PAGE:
The Frontier also found Walters failed to report campaign expenditures in his bid for State Superintendent — a violation of state ethics laws.
Grace is a longtime Oklahoma educator. According to her campaign website, her vision for education opposes the teaching of what she calls critical race theory. She also wants less regulation on federal education dollars coming to Oklahoma and touts how many in-person days Shawnee Public Schools had during the height of the pandemic.
An Amber Integrated poll released earlier this month shows Walters holds a 14-point lead among likely Republican voters.
Term-limited state representative Todd Russ will face former State Tax Commission Chairman Clark Jolley in the Republican runoff.
Russ is currently serving his sixth term in the state House, representing Cordell in southwest Oklahoma. He said his 35 years of banking experience have prepared him to take on the position. If elected, he said he plans to look into the state’sUnclaimed Property Program, according toNonDoc.
Jolley served 12 years as a state senator and as the State’s Secretary of Finance. If elected, he plans to advance the Treasurer office’s use of technology.
In recent news, Russ has been defending his banking record when he managed a small bank in western Oklahoma. Russ told The Oklahoman he wasn’t responsible for what was called “unsafe and unsound banking practices” by the Federal Deposit Insurance corporation in 2009.
At a debate between the candidates hosted by News 9 and NonDoc, the candidates took digs at one another — Russ accused Jolley of raising taxes on fossil fuels, and with prompt from moderators, they talked about remarks made by Russ in 2016 where he said Native Americans are “predisposed” to alcoholism. Russ apologized for the comment soon after.
The winning candidate will face Democrat Charles De Coune and Libertarian Gregory Sadler in November.
Current State Treasurer Randy McDaniel announced in 2021 that he would not be seeking reelection in order to prioritize his family. The candidate who takes over his seat will oversee about $22 billion of state money each year.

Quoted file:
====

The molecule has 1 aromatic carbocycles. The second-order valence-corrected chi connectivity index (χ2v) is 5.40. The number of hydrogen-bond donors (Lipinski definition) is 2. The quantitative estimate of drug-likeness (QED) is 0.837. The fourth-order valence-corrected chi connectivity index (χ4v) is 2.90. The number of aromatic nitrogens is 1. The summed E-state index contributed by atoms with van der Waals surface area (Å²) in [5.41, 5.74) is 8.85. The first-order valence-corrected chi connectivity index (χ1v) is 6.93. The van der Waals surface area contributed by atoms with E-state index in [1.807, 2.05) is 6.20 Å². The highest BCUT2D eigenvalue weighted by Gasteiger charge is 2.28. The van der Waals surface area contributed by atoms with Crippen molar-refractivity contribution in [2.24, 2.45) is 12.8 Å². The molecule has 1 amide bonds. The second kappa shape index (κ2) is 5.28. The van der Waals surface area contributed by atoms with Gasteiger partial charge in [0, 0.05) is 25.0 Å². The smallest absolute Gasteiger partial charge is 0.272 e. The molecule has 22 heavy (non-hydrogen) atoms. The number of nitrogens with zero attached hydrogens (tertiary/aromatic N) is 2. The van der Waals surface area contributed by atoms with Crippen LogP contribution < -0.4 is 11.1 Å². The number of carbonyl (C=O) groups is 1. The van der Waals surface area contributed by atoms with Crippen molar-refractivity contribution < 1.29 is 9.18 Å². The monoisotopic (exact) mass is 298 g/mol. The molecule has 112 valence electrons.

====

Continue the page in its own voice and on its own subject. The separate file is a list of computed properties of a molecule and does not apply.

During primary elections in June, Republicans narrowed their candidate field for a new Labor Commissioner, a position that oversees workplace rights and safety issues within Oklahoma.
Incumbent Leslie Osborn will try to defend her seat in the runoff against term-limited representative Sean Roberts. In the June primary, Osborn secured a vote of 48% to Roberts’ 38%.
Osborn is wrapping up her first term as labor commissioner and previously served a decade in the state legislature as a representative. In aninterview with NonDoc, Osborn said she was proud to have helped develop theOccupational Safety and Health Administration Consultation Service Program.
Roberts is currently serving his sixth term in the state House. Hesponsored a bill this legislative session that would have required Oklahoma voters to re-register to vote.
Earlier this month, five Republican lawmakers also cited decades-old court documents that detail alleged domestic abuse in Roberts’ previous marriage and called for him to drop out of the race. Roberts’ called the abuse allegations a “political hit job” by Osborn. A press release from Roberts’ campaign managers says his ex-wife has “nothing bad to say about him.”
The winner will face Democrat Jack Henderson and Libertarian Will Daugherty in November.
Oklahoma County District Attorney
Oklahoma County voters selected Vicki Behenna as the Democratic candidate for District Attorney in June. On the Republican side, Oklahoma County Commissioner and former state lawmaker Kevin Calvey fell just barely short of the 50 percent, and is headed to a runoff against Assistant District Attorney Gayland Gieger.